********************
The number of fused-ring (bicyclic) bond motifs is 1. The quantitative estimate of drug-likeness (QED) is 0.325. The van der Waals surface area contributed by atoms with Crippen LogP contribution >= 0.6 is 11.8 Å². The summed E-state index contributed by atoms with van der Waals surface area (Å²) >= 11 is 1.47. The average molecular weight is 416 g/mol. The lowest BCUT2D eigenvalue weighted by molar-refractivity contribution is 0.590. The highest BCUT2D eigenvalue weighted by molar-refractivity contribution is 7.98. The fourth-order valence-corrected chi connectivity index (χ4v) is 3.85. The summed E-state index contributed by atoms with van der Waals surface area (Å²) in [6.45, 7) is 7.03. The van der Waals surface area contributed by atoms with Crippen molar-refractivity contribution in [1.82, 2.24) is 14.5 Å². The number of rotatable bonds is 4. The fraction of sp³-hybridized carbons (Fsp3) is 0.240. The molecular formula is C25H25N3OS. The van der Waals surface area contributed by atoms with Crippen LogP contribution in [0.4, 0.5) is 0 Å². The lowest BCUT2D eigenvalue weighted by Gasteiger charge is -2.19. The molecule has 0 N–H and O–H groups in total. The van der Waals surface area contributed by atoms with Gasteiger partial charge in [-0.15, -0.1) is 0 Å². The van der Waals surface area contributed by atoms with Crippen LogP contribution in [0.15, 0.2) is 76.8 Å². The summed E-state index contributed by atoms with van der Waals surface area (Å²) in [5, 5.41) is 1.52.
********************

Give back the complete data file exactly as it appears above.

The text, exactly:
The number of fused-ring (bicyclic) bond motifs is 1. The quantitative estimate of drug-likeness (QED) is 0.325. The van der Waals surface area contributed by atoms with Crippen LogP contribution >= 0.6 is 11.8 Å². The summed E-state index contributed by atoms with van der Waals surface area (Å²) >= 11 is 1.47. The average molecular weight is 416 g/mol. The lowest BCUT2D eigenvalue weighted by molar-refractivity contribution is 0.590. The highest BCUT2D eigenvalue weighted by molar-refractivity contribution is 7.98. The fourth-order valence-corrected chi connectivity index (χ4v) is 3.85. The summed E-state index contributed by atoms with van der Waals surface area (Å²) in [6.45, 7) is 7.03. The van der Waals surface area contributed by atoms with Crippen molar-refractivity contribution in [1.82, 2.24) is 14.5 Å². The number of rotatable bonds is 4. The fraction of sp³-hybridized carbons (Fsp3) is 0.240. The molecular formula is C25H25N3OS. The van der Waals surface area contributed by atoms with Crippen LogP contribution in [0.4, 0.5) is 0 Å². The lowest BCUT2D eigenvalue weighted by Gasteiger charge is -2.19. The molecule has 0 N–H and O–H groups in total. The van der Waals surface area contributed by atoms with Gasteiger partial charge in [-0.15, -0.1) is 0 Å². The van der Waals surface area contributed by atoms with Crippen LogP contribution in [0.15, 0.2) is 76.8 Å². The summed E-state index contributed by atoms with van der Waals surface area (Å²) in [5, 5.41) is 1.52.